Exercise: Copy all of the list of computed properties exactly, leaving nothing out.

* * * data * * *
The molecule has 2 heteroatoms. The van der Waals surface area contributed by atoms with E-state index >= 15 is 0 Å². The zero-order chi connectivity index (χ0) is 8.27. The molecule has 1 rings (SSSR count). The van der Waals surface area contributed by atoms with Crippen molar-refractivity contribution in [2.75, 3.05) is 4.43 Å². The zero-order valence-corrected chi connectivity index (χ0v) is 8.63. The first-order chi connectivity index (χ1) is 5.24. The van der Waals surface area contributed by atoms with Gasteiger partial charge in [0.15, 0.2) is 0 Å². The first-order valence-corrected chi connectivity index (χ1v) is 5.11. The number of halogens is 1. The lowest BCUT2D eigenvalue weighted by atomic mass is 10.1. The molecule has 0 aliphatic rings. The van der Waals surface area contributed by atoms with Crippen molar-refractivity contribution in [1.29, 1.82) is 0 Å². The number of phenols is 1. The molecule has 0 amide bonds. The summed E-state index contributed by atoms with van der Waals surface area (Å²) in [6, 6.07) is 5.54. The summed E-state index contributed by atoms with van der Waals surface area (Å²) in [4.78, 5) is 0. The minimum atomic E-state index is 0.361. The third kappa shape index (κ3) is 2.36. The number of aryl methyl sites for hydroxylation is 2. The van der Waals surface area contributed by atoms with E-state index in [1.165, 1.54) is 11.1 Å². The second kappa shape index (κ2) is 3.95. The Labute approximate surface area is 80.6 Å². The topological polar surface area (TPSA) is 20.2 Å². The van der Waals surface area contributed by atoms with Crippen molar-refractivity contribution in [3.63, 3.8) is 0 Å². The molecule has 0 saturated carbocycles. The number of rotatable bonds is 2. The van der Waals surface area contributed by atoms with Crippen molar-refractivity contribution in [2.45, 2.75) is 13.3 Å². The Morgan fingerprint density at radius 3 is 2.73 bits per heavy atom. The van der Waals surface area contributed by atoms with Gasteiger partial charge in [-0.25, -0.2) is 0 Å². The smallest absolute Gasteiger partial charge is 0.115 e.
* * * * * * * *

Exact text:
The molecule has 2 heteroatoms. The van der Waals surface area contributed by atoms with E-state index >= 15 is 0 Å². The zero-order chi connectivity index (χ0) is 8.27. The molecule has 1 rings (SSSR count). The van der Waals surface area contributed by atoms with Crippen molar-refractivity contribution in [2.75, 3.05) is 4.43 Å². The zero-order valence-corrected chi connectivity index (χ0v) is 8.63. The first-order chi connectivity index (χ1) is 5.24. The van der Waals surface area contributed by atoms with Gasteiger partial charge in [0.15, 0.2) is 0 Å². The first-order valence-corrected chi connectivity index (χ1v) is 5.11. The number of halogens is 1. The lowest BCUT2D eigenvalue weighted by atomic mass is 10.1. The molecule has 0 aliphatic rings. The van der Waals surface area contributed by atoms with Crippen molar-refractivity contribution in [1.29, 1.82) is 0 Å². The number of phenols is 1. The molecule has 0 amide bonds. The summed E-state index contributed by atoms with van der Waals surface area (Å²) in [6, 6.07) is 5.54. The summed E-state index contributed by atoms with van der Waals surface area (Å²) in [4.78, 5) is 0. The minimum atomic E-state index is 0.361. The third kappa shape index (κ3) is 2.36. The number of aryl methyl sites for hydroxylation is 2. The van der Waals surface area contributed by atoms with E-state index in [1.165, 1.54) is 11.1 Å². The second kappa shape index (κ2) is 3.95. The Labute approximate surface area is 80.6 Å². The topological polar surface area (TPSA) is 20.2 Å². The van der Waals surface area contributed by atoms with Crippen molar-refractivity contribution in [3.63, 3.8) is 0 Å². The molecule has 0 saturated carbocycles. The number of rotatable bonds is 2. The van der Waals surface area contributed by atoms with Crippen molar-refractivity contribution in [2.45, 2.75) is 13.3 Å². The Morgan fingerprint density at radius 3 is 2.73 bits per heavy atom. The van der Waals surface area contributed by atoms with Gasteiger partial charge in [-0.25, -0.2) is 0 Å². The smallest absolute Gasteiger partial charge is 0.115 e.